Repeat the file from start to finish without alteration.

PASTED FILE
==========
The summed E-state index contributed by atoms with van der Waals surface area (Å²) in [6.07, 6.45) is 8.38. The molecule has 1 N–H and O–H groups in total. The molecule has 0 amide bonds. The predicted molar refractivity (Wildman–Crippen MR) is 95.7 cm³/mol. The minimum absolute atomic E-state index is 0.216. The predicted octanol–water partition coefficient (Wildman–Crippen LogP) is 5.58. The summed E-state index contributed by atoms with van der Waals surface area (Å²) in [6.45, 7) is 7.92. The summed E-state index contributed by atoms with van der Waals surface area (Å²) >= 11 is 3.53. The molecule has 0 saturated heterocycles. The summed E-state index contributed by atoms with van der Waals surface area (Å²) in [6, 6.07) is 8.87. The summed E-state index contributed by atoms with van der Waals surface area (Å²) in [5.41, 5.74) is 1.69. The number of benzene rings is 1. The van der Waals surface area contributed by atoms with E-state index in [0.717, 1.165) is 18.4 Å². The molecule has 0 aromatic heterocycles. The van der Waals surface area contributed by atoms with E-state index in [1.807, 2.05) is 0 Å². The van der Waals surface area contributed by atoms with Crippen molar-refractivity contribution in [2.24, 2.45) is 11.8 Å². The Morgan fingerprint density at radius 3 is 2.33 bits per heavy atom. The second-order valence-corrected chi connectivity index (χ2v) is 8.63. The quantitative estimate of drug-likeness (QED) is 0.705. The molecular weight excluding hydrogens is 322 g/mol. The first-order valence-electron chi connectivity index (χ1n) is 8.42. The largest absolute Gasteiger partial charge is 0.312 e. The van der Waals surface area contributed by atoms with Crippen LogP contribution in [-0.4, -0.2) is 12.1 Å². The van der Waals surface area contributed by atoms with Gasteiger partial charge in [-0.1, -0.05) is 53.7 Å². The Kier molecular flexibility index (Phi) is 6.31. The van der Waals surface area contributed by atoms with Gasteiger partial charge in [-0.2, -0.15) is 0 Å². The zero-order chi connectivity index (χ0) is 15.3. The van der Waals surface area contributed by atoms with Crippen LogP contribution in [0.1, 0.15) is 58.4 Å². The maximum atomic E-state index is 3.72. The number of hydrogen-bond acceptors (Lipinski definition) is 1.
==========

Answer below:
The summed E-state index contributed by atoms with van der Waals surface area (Å²) in [6.07, 6.45) is 8.38. The molecule has 1 N–H and O–H groups in total. The molecule has 0 amide bonds. The predicted molar refractivity (Wildman–Crippen MR) is 95.7 cm³/mol. The minimum absolute atomic E-state index is 0.216. The predicted octanol–water partition coefficient (Wildman–Crippen LogP) is 5.58. The summed E-state index contributed by atoms with van der Waals surface area (Å²) in [6.45, 7) is 7.92. The summed E-state index contributed by atoms with van der Waals surface area (Å²) >= 11 is 3.53. The molecule has 0 saturated heterocycles. The summed E-state index contributed by atoms with van der Waals surface area (Å²) in [6, 6.07) is 8.87. The summed E-state index contributed by atoms with van der Waals surface area (Å²) in [5.41, 5.74) is 1.69. The number of benzene rings is 1. The van der Waals surface area contributed by atoms with E-state index in [0.717, 1.165) is 18.4 Å². The molecule has 0 aromatic heterocycles. The van der Waals surface area contributed by atoms with E-state index in [1.807, 2.05) is 0 Å². The van der Waals surface area contributed by atoms with Crippen molar-refractivity contribution in [2.24, 2.45) is 11.8 Å². The Morgan fingerprint density at radius 3 is 2.33 bits per heavy atom. The second-order valence-corrected chi connectivity index (χ2v) is 8.63. The quantitative estimate of drug-likeness (QED) is 0.705. The molecular weight excluding hydrogens is 322 g/mol. The first-order valence-electron chi connectivity index (χ1n) is 8.42. The largest absolute Gasteiger partial charge is 0.312 e. The van der Waals surface area contributed by atoms with Crippen LogP contribution in [-0.4, -0.2) is 12.1 Å². The van der Waals surface area contributed by atoms with Gasteiger partial charge in [-0.1, -0.05) is 53.7 Å². The Kier molecular flexibility index (Phi) is 6.31. The van der Waals surface area contributed by atoms with Gasteiger partial charge in [-0.2, -0.15) is 0 Å². The zero-order chi connectivity index (χ0) is 15.3. The van der Waals surface area contributed by atoms with Crippen LogP contribution in [0.1, 0.15) is 58.4 Å². The maximum atomic E-state index is 3.72. The number of hydrogen-bond acceptors (Lipinski definition) is 1.